Dead, Schmed

So what's with all these Jewish Deadheads? Doug Gertner has a theory or two.

A gerontologist by training, Adams made her reputation among Grateful Dead fanciers when she assigned students to go on tour with the Dead for three weeks in order to gather information for papers on Deadhead subculture. "That got a lot of publicity," Adams recalls. "Jerry offered to read the papers after the class, and he met with me right after the class was over. That kind of made me famous."

At present, Adams, who's not Jewish, is involved in researching a book tentatively called Deadheads: Community, Spirituality and Friendship. She's corresponded with Gertner about his ideas and sees both virtues and weaknesses in them.

"I've explained the predominance of Jews among Deadheads in terms of cultural compatibility rather than rebellion against Jewish culture, which is part of Doug's theoretical explanation," she says. "I see the Deadhead culture as a comfortable place for Jewish people to be. The commonalities are that they are both ritualistic, they're both spiritual and they're both very analytical and intellectual--and that's an area where other religions don't necessarily have the same commonality. Deadheads tried to analyze the structure of the shows so they could predict what would happen next. And they've been so supportive of my research. It's like I've got a thousand research assistants, because Deadheads are very analytical about their own lives. And that's a characteristic of Judaism--to study itself."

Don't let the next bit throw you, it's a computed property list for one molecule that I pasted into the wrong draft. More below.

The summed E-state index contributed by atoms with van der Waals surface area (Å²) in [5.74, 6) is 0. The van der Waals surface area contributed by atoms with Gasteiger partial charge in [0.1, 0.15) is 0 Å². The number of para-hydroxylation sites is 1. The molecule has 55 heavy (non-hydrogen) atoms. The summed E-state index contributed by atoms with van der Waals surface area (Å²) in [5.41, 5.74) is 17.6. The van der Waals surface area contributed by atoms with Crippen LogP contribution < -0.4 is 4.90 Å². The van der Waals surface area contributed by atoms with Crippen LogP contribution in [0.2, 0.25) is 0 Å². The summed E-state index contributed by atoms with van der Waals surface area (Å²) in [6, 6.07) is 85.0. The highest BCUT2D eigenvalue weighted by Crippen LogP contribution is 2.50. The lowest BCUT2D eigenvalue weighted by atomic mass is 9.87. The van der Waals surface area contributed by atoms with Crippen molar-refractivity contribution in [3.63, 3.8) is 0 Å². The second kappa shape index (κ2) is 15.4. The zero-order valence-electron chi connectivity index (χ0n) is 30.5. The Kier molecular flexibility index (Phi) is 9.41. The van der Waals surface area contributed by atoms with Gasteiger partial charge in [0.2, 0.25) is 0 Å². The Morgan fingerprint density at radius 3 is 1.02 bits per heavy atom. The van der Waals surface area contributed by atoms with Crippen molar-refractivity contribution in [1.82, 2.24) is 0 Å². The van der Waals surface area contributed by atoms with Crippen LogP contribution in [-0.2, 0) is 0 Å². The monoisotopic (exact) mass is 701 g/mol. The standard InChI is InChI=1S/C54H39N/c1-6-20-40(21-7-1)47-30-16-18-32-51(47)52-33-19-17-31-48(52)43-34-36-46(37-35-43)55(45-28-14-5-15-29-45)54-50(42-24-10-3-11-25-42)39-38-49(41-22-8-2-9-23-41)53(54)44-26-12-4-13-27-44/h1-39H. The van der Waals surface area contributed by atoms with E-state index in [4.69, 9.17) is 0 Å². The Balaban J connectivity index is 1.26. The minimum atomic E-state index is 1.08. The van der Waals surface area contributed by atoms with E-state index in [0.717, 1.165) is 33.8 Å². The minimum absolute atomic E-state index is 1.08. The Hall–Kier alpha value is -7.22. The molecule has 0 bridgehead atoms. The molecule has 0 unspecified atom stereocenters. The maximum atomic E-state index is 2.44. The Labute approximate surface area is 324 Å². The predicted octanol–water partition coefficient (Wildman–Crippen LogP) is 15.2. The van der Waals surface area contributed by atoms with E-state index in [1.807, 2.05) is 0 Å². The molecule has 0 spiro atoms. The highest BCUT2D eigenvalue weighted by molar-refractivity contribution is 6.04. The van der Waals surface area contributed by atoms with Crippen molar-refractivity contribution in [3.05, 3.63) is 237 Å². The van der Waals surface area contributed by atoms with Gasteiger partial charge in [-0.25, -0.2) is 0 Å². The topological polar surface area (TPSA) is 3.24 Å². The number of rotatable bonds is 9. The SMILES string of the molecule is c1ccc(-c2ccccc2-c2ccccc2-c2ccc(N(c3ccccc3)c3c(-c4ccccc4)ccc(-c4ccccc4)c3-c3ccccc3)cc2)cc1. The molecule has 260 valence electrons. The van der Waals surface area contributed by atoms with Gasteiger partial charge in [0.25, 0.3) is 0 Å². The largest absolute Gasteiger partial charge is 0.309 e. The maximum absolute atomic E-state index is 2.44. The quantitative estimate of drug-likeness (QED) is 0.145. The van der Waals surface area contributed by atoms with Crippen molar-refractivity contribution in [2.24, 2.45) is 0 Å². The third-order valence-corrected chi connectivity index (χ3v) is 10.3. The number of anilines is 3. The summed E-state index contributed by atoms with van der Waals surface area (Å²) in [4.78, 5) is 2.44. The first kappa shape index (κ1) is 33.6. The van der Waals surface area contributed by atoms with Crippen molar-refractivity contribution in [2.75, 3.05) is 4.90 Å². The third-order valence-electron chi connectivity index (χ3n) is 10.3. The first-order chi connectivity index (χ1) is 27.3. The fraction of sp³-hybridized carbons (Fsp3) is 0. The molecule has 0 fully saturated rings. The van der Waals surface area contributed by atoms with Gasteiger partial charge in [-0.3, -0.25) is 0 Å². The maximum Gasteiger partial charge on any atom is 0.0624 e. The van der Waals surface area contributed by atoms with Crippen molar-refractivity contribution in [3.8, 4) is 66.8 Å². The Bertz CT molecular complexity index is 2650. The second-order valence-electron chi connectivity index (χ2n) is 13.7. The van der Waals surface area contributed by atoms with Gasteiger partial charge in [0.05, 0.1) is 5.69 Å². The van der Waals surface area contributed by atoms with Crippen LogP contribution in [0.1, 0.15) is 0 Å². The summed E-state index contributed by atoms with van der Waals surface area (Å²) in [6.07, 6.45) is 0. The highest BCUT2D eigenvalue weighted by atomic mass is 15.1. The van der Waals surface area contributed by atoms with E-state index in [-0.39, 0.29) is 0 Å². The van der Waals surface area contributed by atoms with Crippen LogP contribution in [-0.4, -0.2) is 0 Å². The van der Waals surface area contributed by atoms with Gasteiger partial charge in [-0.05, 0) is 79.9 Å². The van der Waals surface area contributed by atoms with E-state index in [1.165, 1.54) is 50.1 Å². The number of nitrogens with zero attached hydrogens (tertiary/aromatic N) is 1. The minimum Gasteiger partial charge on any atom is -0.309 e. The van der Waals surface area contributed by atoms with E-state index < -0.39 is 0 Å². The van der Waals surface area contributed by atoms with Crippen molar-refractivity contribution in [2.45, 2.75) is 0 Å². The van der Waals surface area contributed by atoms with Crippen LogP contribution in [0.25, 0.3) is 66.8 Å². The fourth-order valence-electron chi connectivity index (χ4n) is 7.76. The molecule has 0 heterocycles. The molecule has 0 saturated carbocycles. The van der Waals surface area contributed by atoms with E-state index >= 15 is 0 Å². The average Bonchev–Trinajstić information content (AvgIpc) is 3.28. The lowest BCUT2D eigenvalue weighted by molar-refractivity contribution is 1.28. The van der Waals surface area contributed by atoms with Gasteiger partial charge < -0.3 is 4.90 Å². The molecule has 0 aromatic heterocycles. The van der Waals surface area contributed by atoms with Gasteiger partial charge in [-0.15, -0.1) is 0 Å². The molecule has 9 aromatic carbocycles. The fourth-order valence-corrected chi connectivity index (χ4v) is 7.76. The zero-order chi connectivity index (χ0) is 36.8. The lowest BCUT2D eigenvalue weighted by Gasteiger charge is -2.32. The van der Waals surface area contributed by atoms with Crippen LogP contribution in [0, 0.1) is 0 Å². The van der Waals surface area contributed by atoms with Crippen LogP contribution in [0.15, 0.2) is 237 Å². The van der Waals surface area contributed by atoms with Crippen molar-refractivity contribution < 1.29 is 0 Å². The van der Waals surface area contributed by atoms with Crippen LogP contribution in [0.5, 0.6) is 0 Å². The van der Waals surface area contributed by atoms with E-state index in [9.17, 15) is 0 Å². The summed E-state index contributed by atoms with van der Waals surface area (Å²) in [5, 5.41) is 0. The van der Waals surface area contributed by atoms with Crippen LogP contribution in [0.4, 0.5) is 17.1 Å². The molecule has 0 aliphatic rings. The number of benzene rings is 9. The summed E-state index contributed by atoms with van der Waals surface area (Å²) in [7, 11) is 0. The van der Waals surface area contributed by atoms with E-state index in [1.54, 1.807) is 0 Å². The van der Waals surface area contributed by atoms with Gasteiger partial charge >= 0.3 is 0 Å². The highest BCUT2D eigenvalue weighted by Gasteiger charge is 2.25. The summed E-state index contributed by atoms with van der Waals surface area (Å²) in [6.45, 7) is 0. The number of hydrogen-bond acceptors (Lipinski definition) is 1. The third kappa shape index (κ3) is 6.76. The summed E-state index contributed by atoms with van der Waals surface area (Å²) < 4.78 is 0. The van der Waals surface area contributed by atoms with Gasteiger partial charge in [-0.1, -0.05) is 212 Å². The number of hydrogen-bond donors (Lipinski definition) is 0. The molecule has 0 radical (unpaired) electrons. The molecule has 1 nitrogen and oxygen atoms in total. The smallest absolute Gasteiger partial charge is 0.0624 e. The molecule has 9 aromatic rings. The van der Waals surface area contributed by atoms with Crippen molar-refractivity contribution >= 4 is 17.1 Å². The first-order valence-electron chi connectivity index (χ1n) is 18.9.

Leora Lawton is certainly an example of this characteristic. A New Jersey-based sociologist and demographer who describes herself as "an Orthodox Jewish Deadhead," she at one time proposed a full-blown study of the Deadhead universe but couldn't secure funding to complete it. Lawton, who's also been in contact with Gertner, is more critical of his views than Adams is.

"I told him that I don't agree with his assimilation hypothesis," Lawton says. "There may be something about the Dead that attracts Jews, but he never presented much evidence to me. Are Jews more proportionally attracted to the Dead than non-Jews? I don't know." In her opinion, Gertner's notions "sounded more like interesting journalism to me, which is fine. In terms of it being scientific, I just haven't seen the data. But I think Deadheads definitely represent a subculture that may be generalizable to other subcultures in terms of understanding their attractions."

The Gertner talk has proved attractive as well; representatives at the Jewish Community Center are surprised at the interest it's generated thus far. Gertner, meanwhile, plans to give those who wish to listen extra value for their time: Hal Aqua, a friend of Gertner's, is scheduled to sing "Ripple," a track from the Dead album American Beauty.

"There's an old type of Jewish music called a niggun," Gertner remarks. "It's a wordless melody that's used to invoke emotion and calls us to God's presence. And 'Ripple' ends with a 'la-dee-dee-dee-die' section that we're really going to draw out in order to emphasize that that song could be considered a niggun. Also, we may have a drum circle. It'll be a little Jewish Deadhead hootenanny.

"I don't want anyone to think that I'm deadly serious about this. I just want to say to people, 'What do you think of this?'" But, he adds, "I am consulting my rabbi.

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